While this is a good thing I don’t see how it is a surprise to anyone. It’s a bit like wondering if there was slavery in the states and just how much by whom. These “ruinous” events were common. I come from an Irish background on my maternal side. When my great aunt had a child out of wedlock she was forced to live on the farm in shame and never married or had other children. When my aunt had a child out of wedlock, she too was shamed and marriage was forced and she never had another child. When my mother had a child out of wedlock she was told by her parents she could either go back to the farm and stay there forever or leave the country. She left for Switzerland and would have stayed there permanently if she could have but came back 12 years later. Though I was not a bastard child I was always considered different because my mother later married a Jew who left because his family would not tolerate his marrying a gentile.
Religion has been destroying families since its inception. Anyone of age or who has been paying the slightest attention knows how horrible women were treated generally and worse when they had children our of wedlock. The joke “shotgun” marriage is so common as to be a caricature of the disgrace and shame wrought to women who were at first told they couldn’t use birth control and then when they had children were shamed for life.
It’s easy to blame this on the harsh conditions of the world where they were born, somehow traveling like a defect, along genetic lines but it is cultural. The mideast has long had issues with climate and resource shortages. But in Ireland that was not the case. St Patrick’s day is celebrated because he brought Catholicism to England. Did these genes just pass along through the existing population? Was it really the Roman’s fault and then capitalized on by missionaries?
A patriarchal culture invested in misogyny exacerbated the geoeconomic conditions that left men unemployed, depressed, and drunk with women picking up the pieces. Rather than celebrating St Patrick either as veneration or an excuse to party he should be an example of the horrors wrought by missionaries. It would have been far better for the people of Ireland to never have seen a missionary with his platitudes of big families, women are servants, and god saves.
The potato famine wouldn’t have been such an issue if the land wasn’t already so overpopulated they desperately planted potatoes everywhere, abandoning grass farming with its lessor output. The land is best suited to grow grass not carbohydrate heavy crops. It was an ideology of breeding that set them up for failure..
In a video released by the St. Paul law firm Jeff Anderson & Associates, the Catholic archbishop is asked whether he had known it was a crime for an adult to engage in sex with a child.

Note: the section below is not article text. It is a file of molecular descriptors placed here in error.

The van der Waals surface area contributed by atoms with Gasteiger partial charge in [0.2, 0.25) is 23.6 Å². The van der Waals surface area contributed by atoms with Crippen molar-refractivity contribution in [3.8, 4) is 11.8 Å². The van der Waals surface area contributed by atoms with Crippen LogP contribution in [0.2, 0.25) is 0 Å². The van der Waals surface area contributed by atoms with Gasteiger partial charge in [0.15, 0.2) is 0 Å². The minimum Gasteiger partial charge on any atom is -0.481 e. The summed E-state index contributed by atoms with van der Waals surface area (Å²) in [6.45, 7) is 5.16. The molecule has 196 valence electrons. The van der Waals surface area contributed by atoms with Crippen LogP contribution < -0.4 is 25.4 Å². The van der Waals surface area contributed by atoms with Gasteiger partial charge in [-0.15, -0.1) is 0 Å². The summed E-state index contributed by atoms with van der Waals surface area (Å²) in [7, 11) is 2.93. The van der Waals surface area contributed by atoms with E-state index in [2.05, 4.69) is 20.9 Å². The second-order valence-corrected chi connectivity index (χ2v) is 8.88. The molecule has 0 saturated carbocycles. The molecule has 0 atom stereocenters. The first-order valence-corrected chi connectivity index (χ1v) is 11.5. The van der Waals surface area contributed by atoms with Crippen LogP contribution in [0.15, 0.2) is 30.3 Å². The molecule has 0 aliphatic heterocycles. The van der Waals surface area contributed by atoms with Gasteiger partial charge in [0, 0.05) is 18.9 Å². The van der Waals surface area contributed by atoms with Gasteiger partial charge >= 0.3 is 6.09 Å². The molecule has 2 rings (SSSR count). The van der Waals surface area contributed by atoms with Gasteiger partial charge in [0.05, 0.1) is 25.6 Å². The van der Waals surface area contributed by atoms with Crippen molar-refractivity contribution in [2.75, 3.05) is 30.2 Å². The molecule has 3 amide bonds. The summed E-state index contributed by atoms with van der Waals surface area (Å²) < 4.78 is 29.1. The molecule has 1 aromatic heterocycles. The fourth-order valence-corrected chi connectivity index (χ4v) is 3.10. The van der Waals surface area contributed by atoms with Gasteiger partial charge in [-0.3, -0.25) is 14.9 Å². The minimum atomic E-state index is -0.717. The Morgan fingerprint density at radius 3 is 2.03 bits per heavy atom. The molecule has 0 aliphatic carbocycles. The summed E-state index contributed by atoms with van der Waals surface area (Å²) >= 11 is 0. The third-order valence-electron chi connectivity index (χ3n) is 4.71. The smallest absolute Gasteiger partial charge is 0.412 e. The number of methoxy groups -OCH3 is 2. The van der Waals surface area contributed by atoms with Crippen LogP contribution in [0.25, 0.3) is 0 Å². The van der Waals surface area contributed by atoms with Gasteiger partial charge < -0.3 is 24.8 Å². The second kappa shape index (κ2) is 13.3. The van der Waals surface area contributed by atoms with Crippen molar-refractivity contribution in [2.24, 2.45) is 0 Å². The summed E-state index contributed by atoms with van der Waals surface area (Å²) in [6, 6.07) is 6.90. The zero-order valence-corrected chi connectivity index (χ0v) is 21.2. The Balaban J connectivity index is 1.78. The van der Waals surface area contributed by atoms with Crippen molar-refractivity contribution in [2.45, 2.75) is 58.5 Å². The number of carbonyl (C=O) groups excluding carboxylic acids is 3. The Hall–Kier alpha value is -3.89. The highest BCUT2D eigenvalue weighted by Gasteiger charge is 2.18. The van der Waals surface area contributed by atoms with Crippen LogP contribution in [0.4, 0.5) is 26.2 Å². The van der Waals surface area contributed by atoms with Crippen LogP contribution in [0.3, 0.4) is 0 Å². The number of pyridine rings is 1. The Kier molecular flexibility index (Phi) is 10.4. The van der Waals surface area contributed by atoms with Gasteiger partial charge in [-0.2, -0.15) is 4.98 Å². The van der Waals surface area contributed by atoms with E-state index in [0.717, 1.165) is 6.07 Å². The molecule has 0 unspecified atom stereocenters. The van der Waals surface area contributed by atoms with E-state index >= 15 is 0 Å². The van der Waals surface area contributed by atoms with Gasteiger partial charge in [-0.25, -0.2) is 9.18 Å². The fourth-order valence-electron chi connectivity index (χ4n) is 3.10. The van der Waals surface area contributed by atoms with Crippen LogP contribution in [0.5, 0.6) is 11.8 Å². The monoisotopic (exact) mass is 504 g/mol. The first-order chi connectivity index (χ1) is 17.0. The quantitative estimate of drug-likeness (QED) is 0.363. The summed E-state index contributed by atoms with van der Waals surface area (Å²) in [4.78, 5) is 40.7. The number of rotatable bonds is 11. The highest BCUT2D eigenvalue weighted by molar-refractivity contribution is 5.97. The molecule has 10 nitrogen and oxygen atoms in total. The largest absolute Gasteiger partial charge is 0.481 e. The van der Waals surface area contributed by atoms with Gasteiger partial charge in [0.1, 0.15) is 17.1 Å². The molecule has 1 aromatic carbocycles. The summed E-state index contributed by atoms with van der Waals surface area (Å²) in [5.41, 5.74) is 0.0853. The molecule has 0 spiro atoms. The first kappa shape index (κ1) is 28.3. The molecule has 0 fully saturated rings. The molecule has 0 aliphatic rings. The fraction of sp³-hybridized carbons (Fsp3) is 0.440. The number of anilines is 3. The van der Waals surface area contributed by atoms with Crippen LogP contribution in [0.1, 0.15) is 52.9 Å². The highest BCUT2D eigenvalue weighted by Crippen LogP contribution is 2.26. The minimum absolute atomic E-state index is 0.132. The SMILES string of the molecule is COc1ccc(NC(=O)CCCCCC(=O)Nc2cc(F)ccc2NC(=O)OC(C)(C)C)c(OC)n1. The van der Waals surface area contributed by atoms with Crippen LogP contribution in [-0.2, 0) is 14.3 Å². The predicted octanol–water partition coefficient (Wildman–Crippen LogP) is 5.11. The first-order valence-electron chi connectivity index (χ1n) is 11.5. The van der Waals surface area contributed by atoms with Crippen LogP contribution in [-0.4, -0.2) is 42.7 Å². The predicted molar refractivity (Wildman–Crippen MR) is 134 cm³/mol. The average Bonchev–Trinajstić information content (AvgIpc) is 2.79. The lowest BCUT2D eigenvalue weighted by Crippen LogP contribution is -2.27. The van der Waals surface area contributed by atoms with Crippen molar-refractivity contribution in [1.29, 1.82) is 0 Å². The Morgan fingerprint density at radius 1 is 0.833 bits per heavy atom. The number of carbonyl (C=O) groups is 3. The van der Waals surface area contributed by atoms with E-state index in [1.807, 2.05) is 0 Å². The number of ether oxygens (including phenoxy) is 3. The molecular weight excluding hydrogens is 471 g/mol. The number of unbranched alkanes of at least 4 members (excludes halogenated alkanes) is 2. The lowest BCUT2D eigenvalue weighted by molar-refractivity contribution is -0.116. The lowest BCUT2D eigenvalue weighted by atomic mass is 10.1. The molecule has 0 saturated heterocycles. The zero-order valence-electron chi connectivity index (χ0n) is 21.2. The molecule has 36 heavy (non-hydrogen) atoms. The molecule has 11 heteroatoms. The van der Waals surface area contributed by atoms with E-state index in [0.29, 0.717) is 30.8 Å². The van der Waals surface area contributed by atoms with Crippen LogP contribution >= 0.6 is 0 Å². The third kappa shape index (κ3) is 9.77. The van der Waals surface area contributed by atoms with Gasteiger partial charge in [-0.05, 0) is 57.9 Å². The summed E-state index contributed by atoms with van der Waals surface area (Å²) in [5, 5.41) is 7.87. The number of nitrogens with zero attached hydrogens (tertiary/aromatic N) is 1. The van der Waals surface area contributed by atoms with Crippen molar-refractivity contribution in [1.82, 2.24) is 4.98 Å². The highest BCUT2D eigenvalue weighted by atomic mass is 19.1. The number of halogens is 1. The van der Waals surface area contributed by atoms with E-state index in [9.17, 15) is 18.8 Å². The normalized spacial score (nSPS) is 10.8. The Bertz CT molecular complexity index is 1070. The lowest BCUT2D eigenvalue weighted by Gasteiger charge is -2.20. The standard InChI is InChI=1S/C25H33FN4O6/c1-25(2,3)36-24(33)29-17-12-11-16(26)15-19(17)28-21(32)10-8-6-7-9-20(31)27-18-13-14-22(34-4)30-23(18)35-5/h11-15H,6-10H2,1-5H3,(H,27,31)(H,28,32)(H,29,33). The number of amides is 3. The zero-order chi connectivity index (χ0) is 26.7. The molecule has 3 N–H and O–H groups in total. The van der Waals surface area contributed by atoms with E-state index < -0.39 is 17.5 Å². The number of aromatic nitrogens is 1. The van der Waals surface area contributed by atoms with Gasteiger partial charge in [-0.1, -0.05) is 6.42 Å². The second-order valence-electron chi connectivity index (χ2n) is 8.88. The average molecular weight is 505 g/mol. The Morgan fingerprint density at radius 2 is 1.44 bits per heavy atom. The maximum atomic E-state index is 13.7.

“I’m not sure whether I knew it was a crime or not,” Carlson responded. “I understand today it’s a crime.”
When asked when he first realized it was a crime for an adult — including priests — to have sex with a child, Carlson, 69, shook his head.
“I don’t remember,” he testified.
But he did know.
Yet according to documents released Monday by the law firm Jeff Anderson & Associates in St. Paul, Carlson showed clear knowledge that sexual abuse was a crime when discussing incidents with church officials during his time in Minnesota.
In a 1984 document, for example, Carlson wrote to the then archbishop of St. Paul and Minneapolis, John R. Roach, about one victim of sexual abuse and mentioned that the statute of limitations for filing a claim would not expire for more than two years. He also wrote that the parents of the victim were considering reporting the incident to the police.
Today still they cover their pernicious evils. Over and over again the church fights court orders to provide information and names showing they knew of abuse, they kept the abusers employed and their crimes hidden.
What the news of these investigation across the world does reveal is the Catholic church’s success in hiding their abuse of so many for so long that even after so many cases of pedophilia and abuse have been revealed people are sill surprised to learn more. It has never been just the priests and the boys, women have been treated much worse for much longer.
But a recent incident illustrates that the institutional church doesn’t extend that same freedom of religious expression to the many of its followers who dissent from its official position on abortion. The National Catholic Reporter, which is by far the most liberal of the semi-official Catholic publications, refused an ad for my book, Good Catholics: The Battle over Abortion in the Catholic Church, which charts the clashes between pro-choice Catholics and the Catholic hierarchy over whether “good Catholics” can support abortion rights or vote for pro-choice politicians. A spokesperson said the publication couldn’t “respect arguments that try to say that abortion can be a good thing” and likened giving space to abortion dissenters to promoting polygamy.
I’m not sure the person delivering that message grasped the irony of censoring an ad about a book that’s largely about attempts to suppress abortion dissent. The episode is emblematic of how any discussion of abortion has been completely suppressed within the church — even to the point of trying to deny history. Legitimate questions about how to comport Catholic doctrine with competing demands for women’s autonomy and access to health care and the rights of others in pluralistic society have been reduced to aspersions that pro-choice Catholics think abortion is “a good thing.”
If the Catholic church provides moral direction they need a new compass.
Jim Newman, bright and well www.frontiersofreason.com